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Canadian Call of the Wild heard South of the Border

April 16, 2018 0 Comments

Buying bullion coins combines an interest in investment in precious metals with an interest in coins. Although American buyers often stick to US Mint bullion, there is no need to do that – expand your collection and add foreign bullion too. These coins can have some rarity value on top of their melt value, and certainly add interest to any collection.

Canada really is a separate country, just across the northern border, and its Royal Mint is a reputable and world-renowned maker of bullion. Like the US Mint, bullion coins are not sold directly from the mint, as circulation and proof coins are. Instead they are sold through dealers. Congress prohibits the US Mint from selling bullion directly, and most other mints, including Canada’s, fall into line and do the same.

To buy bullion coins you must go to a reputable dealer, and it’s worth shopping around for the best prices. Unlike buying gold ingots, bullion coins will always have a numismatic mark-up, based on their collectability, and that is where competition comes in, so look before you buy.

Canada’s standard bullion coin is the gold maple leaf 1 oz, which is right up there with the American Eagle for instant recognizability. But since 2014 the Royal Canadian Mint has had another interesting bullion series. Canada’s Mint should not to be confused with the Royal Mint, which makes the United Kingdom’s coins. Both countries share a Queen, with the likeness of Queen Elizabeth II as the obverse of every coin, but the similarity ends there.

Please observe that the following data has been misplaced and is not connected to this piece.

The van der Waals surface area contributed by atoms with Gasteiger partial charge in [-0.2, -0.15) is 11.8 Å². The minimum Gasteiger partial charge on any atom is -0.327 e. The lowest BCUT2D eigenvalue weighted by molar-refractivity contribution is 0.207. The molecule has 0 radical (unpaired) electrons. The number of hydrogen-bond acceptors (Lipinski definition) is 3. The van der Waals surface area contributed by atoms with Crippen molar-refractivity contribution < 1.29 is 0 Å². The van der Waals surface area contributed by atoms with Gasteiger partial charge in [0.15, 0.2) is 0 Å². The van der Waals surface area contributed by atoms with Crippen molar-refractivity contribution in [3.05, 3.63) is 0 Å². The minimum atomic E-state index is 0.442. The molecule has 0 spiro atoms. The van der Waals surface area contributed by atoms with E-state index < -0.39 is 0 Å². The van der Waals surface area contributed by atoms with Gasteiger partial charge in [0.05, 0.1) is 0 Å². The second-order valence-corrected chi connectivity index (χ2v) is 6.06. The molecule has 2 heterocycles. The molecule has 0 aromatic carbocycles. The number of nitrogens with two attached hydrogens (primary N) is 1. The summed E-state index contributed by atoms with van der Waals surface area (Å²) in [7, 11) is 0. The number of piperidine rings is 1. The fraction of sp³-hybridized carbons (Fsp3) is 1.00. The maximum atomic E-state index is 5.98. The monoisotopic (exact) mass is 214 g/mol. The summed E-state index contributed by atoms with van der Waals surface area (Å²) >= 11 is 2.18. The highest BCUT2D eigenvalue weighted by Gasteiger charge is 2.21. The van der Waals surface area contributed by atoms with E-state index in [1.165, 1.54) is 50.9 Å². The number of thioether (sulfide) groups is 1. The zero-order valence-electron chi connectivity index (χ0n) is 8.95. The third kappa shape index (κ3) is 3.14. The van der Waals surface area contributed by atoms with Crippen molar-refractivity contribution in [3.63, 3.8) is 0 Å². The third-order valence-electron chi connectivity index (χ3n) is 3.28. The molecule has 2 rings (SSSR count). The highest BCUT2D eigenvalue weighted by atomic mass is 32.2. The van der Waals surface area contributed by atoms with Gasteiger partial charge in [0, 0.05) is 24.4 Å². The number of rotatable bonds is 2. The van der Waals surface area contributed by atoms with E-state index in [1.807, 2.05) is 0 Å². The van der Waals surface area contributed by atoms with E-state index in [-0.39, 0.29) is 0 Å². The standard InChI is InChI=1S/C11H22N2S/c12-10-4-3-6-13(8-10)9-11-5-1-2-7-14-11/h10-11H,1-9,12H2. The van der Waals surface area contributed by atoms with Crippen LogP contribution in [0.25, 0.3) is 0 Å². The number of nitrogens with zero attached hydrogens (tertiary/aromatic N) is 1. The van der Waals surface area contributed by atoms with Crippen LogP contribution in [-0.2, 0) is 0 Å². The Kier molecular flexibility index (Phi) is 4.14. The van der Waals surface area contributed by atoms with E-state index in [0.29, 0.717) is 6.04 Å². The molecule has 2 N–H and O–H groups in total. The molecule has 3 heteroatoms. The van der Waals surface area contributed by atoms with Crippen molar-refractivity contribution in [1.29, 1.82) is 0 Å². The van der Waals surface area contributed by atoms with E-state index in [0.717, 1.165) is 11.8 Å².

This Canadian series is called ‘Call of the Wild’, because each coin features on the reverse the head of a large wild animal, mouth open and calling out. This powerful symbolism gives these coins value as collectibles. The animals for each year are:

2014 – Howling Wolf

2015 – Growling Cougar

2016 – Roaring Grizzly

2017 – Wild Elk

2018 – Golden Eagle

Each coin weighs one troy ounce, or 31.11 grams. They are 99.999% pure gold, with a diameter of 30 mm. These are the highest denominated bullion coins available, with a face value of $200 Canadian. The reverse is laser micro-engraved with an anti-counterfeiting security mark – a small maple leaf containing a number only readable with a special device, which links the coin to the Mint’s own registration system.

The reverse shows each animal against a background of broad radial bands suggestive of the Northern Lights. Above is the word CANADA, and below, FINE GOLD 99999 1 OZ OR PUR. The words, ‘or pur’ are French for ‘pure gold’. Canada is officially a bilingual country, with both English and French as the official languages. The ‘five nines’ is a hallmark of the highest purity gold.

The obverse has a profile bust of Queen Elizabeth II, in a modern style, without a crown, but wearing a string of pearls. Above is the date of issue, to the left the words, ELIZABETH II, to the right, D.G. REGINA, and below, 200 DOLLARS.

These handsome coins make a great alternative for a bullion purchase, and are sure to hold their value, and perhaps even gain some from their numismatic interest.

Filed in: Market News

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